Born and raised in Sheikh Zuweid in North Sinai, Ibrahim al-Arjani is a wealthy businessman and notorious warlord who heads the Tarabin Bedouin tribe in Sinai. The tribe works closely with intelligence services in Sinai and Gaza. In recent months, he has been allowed to play an increasingly prominent diplomatic function. In May he not only participated in bilateral security talks in Libya, but he chaired some of the meetings. Another sign of his influence came last year when Arjani became the major sponsor of Egypt’s premier football club Al Ahly, a move denounced by the opposition as sportswashing.

According to Haaretz, Egypt is careful that all its reconstruction work in Gaza is done through Arjani’s company — not by the Egyptian army — even if the army is supervising the work. In 2021, Haaretz reported that “Arjani, who owns some of the largest construction firms in Egypt, takes his orders from Egyptian intelligence — and also a big cut of Egypt’s aid to Gaza, and from the movement of goods from Egypt into Gaza, mostly those that pass through the Saladin checkpoint in Rafah.”

A ham-handed cover-up

So far, there has been no official comment from Sisi or any other high-level regime member about the Zambia gold plane, let alone any sign of an investigation or anyone being held accountable.

But while the truth about what was going on remains unknown, top security officials being detained by an African police service with allegedly fake gold, in a plane used frequently by the security services, is a heavy blow to the regime and it is likely to have far-reaching consequences, especially given the acute economic crisis.

State media was obviously not ready for what happened. The Sinai Tribes Union published a hasty denial that neither it nor any Egyptian businessmen were involved in any smuggling. The tweet was deleted a short time later.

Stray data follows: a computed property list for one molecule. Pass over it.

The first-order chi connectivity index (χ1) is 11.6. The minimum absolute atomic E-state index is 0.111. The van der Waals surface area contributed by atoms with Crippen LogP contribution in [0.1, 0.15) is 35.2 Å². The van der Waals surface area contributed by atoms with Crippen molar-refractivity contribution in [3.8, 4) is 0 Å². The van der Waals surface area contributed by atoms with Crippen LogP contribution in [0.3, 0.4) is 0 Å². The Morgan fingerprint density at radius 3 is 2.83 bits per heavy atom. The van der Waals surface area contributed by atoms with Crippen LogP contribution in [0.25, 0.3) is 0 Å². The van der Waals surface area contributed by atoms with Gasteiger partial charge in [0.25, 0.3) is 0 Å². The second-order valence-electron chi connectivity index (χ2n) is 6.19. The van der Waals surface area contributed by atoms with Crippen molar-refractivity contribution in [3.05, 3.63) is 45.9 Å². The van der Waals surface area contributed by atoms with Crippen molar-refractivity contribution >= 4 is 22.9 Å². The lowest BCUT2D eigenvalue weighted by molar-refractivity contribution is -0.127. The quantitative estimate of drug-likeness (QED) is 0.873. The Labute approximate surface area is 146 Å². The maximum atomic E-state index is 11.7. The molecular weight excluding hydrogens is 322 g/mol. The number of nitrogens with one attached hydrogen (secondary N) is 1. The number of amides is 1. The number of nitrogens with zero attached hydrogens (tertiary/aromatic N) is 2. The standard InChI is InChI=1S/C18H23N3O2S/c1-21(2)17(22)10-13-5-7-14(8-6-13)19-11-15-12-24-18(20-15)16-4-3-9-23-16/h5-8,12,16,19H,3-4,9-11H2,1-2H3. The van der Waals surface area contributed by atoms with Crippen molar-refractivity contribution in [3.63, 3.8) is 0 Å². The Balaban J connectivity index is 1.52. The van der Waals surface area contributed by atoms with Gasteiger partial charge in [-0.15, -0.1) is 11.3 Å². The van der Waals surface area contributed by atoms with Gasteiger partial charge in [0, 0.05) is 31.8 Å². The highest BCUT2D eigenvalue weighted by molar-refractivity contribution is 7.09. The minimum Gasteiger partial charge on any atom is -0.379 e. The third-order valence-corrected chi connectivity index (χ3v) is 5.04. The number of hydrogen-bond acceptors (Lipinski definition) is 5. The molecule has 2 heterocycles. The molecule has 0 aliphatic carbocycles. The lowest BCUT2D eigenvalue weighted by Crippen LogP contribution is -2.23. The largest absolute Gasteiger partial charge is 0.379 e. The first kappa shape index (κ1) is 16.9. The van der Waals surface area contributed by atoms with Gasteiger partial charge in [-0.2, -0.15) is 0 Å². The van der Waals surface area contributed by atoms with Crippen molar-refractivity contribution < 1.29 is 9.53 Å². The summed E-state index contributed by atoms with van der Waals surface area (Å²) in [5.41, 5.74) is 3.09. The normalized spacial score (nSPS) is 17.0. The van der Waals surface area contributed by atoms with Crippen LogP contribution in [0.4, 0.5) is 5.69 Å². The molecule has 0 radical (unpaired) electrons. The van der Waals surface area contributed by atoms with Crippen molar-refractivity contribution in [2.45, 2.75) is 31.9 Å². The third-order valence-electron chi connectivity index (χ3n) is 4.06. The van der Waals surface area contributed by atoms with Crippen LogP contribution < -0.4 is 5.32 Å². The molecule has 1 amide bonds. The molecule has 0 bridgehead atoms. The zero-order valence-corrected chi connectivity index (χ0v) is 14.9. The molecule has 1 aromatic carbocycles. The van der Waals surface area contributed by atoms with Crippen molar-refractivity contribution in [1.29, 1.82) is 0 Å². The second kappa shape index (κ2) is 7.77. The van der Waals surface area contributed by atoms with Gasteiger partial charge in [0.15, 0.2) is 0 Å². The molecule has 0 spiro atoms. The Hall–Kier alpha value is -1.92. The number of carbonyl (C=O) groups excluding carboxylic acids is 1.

At least two other regime websites  —  Al-Masry Al-Youm and Cairo24  — also took down their articles about the plane a few hours after they were published.

Middle East News Agency published a report asserting that according to “an informed source,” the plane is a “private plane, and it was subject to inspection and ensuring that it meets all safety and security rules.” This was promptly contradicted by the BBC, which said that planes in transit in Cairo are not inspected.

Caught with its pants down, the regime’s anger and humiliation has prompted it to revert to what it knows best: arresting journalists and blaming the Muslim Brotherhood. Just like in the Covid crisis, when the regime turned on doctors, politicians, journalists and other prominent public figures, regime propagandists have attacked Matsda2sh and Sahih Masr as being “affiliated with the Muslim Brotherhood.”

On August 19, Matsda2sh published an urgent press release saying its platform had been subjected to a “coordinated attack” leading to a “serious breach of security.” A day later, two of its journalists were detained in Cairo without charge, before being released on Sunday. The investigation continues.

[Arab Digest first published this piece.]

[Anton Schauble edited this piece.]

The views expressed in this article are the author’s own and do not necessarily reflect Fair Observer’s editorial policy.